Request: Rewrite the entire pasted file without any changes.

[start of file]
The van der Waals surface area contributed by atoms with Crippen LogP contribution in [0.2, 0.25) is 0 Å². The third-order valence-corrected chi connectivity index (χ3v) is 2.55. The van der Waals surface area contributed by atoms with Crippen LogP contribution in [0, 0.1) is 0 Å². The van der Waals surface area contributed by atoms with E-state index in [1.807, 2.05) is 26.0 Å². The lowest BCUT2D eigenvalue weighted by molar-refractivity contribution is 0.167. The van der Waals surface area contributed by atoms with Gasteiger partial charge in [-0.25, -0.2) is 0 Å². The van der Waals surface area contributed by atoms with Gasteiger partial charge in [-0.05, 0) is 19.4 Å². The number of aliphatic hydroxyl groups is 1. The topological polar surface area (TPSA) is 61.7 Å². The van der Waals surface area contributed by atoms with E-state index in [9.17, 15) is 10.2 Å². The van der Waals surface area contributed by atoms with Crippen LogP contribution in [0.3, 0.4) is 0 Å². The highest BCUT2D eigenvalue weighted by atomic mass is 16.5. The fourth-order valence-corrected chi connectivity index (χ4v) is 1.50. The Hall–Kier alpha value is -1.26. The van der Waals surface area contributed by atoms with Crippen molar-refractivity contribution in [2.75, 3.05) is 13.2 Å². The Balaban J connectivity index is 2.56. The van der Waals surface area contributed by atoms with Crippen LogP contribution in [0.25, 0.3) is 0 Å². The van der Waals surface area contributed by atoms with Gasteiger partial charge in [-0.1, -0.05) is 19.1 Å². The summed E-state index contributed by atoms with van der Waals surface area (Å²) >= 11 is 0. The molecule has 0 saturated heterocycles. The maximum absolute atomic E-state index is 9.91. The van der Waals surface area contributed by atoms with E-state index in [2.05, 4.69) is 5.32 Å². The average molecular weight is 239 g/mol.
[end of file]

The van der Waals surface area contributed by atoms with Crippen LogP contribution in [0.2, 0.25) is 0 Å². The third-order valence-corrected chi connectivity index (χ3v) is 2.55. The van der Waals surface area contributed by atoms with Crippen LogP contribution in [0, 0.1) is 0 Å². The van der Waals surface area contributed by atoms with E-state index in [1.807, 2.05) is 26.0 Å². The lowest BCUT2D eigenvalue weighted by molar-refractivity contribution is 0.167. The van der Waals surface area contributed by atoms with Gasteiger partial charge in [-0.25, -0.2) is 0 Å². The van der Waals surface area contributed by atoms with Gasteiger partial charge in [-0.05, 0) is 19.4 Å². The number of aliphatic hydroxyl groups is 1. The topological polar surface area (TPSA) is 61.7 Å². The van der Waals surface area contributed by atoms with E-state index in [9.17, 15) is 10.2 Å². The van der Waals surface area contributed by atoms with Crippen LogP contribution in [0.3, 0.4) is 0 Å². The highest BCUT2D eigenvalue weighted by atomic mass is 16.5. The fourth-order valence-corrected chi connectivity index (χ4v) is 1.50. The Hall–Kier alpha value is -1.26. The van der Waals surface area contributed by atoms with Crippen molar-refractivity contribution in [2.75, 3.05) is 13.2 Å². The Balaban J connectivity index is 2.56. The van der Waals surface area contributed by atoms with Crippen LogP contribution in [0.25, 0.3) is 0 Å². The van der Waals surface area contributed by atoms with Gasteiger partial charge in [-0.1, -0.05) is 19.1 Å². The summed E-state index contributed by atoms with van der Waals surface area (Å²) >= 11 is 0. The molecule has 0 saturated heterocycles. The maximum absolute atomic E-state index is 9.91. The van der Waals surface area contributed by atoms with E-state index in [2.05, 4.69) is 5.32 Å². The average molecular weight is 239 g/mol.